The distinction between “Christ for us” and “Christ in us” is certainly helpful; but, we should be careful to note that “Christ in us” really is “Christ for us”. Indeed, Goodwin argued that “the main sum and substance of Christianity then is, that Christ be revealed in us, and not only to us; that you come to have Christ by application in and to your souls; Christ brought down into your heart….All, then, that God works upon you savingly, from first to last, is a discovery of Christ, some way or other, in you. It is either the knowledge of his person, or it is a conformity to him…and this I call the sum or substance of our religion” (4:345-46). The gospel includes all soteric blessings, including those that are “in” us (e.g. sanctification & glorification).
I believe this is vitally important. In my experience, there is a tendency that I have noticed in some Reformed churches to view the gospel as co-extensive with justification. Thus, sanctification becomes the “response” of the believer to the gospel. In other words, sanctification can be viewed as simply “gratitude” on our part. Some who adopt this view recoil in horror at the thought that good works are necessary for salvation, particularly if they make justification synonymous with salvation or the gospel synonymous with justification. In connection with this, Richard Gaffin has made the following point:
“With such a construction justification and sanctification are pulled apart; the former is what God does, the latter what we do, and do so inadequately. At worst, this outlook tends to devolve into a deadening moralism. What takes place, in effect, is the reintroduction of a refined works principle, more or less divorced from and so in tension with the faith that justifies. These self-affirming works, those self-securing and self-assuring efforts, so resolutely resisted at the front door of justification, creep back in through the back door of sanctification” (BFNBS, 76-77). (Incidentally, the sharp Lutheran antithesis between “law” and “gospel” appears to have been partly responsible for the rise of pietism.)
Gaffin adds: “Sanctification, first of all and ultimately, is not a matter of what we do, but of what God does. As the best in the Reformation tradition recognizes, it (sanctification), no less than our justification, is a work of his grace” (BFNBS, 77). And, that really is good news.
As Berkouwer noted, “the path of good works runs not from man to God, says Paul, but from God to man” (Faith & Sanctification, 191). Are we really prepared to say that our obedience is not part of Paul’s gospel message when we recognize that our good works have been prepared in advance for us to do?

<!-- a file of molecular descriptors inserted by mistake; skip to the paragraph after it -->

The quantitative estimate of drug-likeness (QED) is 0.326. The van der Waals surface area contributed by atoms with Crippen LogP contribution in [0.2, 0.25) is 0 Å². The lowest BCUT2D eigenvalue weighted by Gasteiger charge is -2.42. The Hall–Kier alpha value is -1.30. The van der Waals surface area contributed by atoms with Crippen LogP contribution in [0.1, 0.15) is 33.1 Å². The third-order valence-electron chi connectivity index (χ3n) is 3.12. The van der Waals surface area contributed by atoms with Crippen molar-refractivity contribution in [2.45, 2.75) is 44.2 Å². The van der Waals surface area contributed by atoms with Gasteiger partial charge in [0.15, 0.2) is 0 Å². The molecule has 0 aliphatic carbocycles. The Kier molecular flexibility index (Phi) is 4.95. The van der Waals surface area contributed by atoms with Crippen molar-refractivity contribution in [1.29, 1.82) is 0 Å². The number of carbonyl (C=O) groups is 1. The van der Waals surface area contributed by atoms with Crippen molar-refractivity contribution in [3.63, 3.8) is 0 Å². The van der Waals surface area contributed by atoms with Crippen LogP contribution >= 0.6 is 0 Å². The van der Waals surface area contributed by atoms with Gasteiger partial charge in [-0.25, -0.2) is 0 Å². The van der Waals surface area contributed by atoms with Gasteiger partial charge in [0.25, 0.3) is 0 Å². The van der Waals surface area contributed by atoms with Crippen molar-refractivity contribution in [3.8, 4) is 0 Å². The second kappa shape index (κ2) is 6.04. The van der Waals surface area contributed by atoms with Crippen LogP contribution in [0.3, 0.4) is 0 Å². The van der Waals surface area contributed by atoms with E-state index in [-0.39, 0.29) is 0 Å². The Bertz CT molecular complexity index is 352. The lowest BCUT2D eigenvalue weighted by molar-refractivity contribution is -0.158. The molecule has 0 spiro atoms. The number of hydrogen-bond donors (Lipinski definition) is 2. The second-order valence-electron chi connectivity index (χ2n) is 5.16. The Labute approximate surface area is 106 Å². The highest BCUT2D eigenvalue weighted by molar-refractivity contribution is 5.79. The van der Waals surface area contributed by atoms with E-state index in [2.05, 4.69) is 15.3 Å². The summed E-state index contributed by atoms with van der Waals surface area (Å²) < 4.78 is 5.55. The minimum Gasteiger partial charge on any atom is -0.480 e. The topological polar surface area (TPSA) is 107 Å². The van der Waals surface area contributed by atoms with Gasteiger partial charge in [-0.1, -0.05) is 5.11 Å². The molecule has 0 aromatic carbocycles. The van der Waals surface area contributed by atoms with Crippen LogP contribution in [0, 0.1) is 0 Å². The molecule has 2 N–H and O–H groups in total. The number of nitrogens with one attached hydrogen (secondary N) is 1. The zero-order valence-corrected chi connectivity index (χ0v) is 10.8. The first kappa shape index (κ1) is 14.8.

These emphases are necessary because Christ died to make his church holy (Eph. 5:25-27; 1 Peter 2:24; Col. 1:21-23; 2 Cor. 5:15). Herman Bavinck notes the importance of sanctification: “To understand the benefit of sanctification correctly, we must proceed from the idea that Christ is our holiness in the same sense in which he is our righteousness. He is a complete and all-sufficient Savior. He does not accomplish his work halfway but saves us really and completely. He does not rest until, after pronouncing his acquittal in our conscience, he has also imparted full holiness and glory to us….[Evangelical sanctification] consists in the reality that in Christ God grants us, along with righteousness, also complete holiness, and does not just it impute it but also inwardly imparts it by the regenerating and renewing working of the Holy Spirit until we have been fully confirmed to the image of his Son” (Reformed Dogmatics, 3:248).
Justification answers to God’s righteousness; sanctification answers to his holiness. “Hence, the two are equally necessary and are proclaimed in Scripture with equal emphasis….Justification and sanctification…grant the same benefits”, namely, “the entire Christ” (RD, 3:249). And the entire Christ is the entire gospel, which brings me back to my initial contention that the gospel really is about Christology and all that that means, which includes “Christ in you, the hope of glory” (Col. 1:27).
For Thomas Goodwin this was actually a source of comfort: “that whatsoever glory, and whatsoever riches of Jesus Christ the gospel lays open, it is all yours, it is all in you, and for you” (4:337). By making the gospel not simply about “Christ for us”, but also “Christ in us”, Goodwin actually heightens the Christological glories of the gospel by making a similar point to the one made by Gaffin above:
“if I act anything, it is not I, but the grace of Jesus Christ in me…If I be sanctified it is not grace, so much as Christ, is made sanctification. The truth is, that as a man still grows up more and more gospelised in his spirit, so Jesus Christ is in him, and works out all things else, till there be nothing but Christ in him…” (4:339).
All of this is to suggest that just because many in the church today have a faulty idea of “living the gospel”, we need not over-react to this principle by making the gospel to be totally outside of us. Such an idea would have been foreign to Thomas Goodwin, and I’m sure the Apostle Paul. Based upon the above, any charge of moralism towards those who make the gospel larger than simply justification by faith is utterly groundless. Indeed, in my opinion, moralism is best avoided when the gospel includes the whole Christ, who is both for and in us, the hope of glory.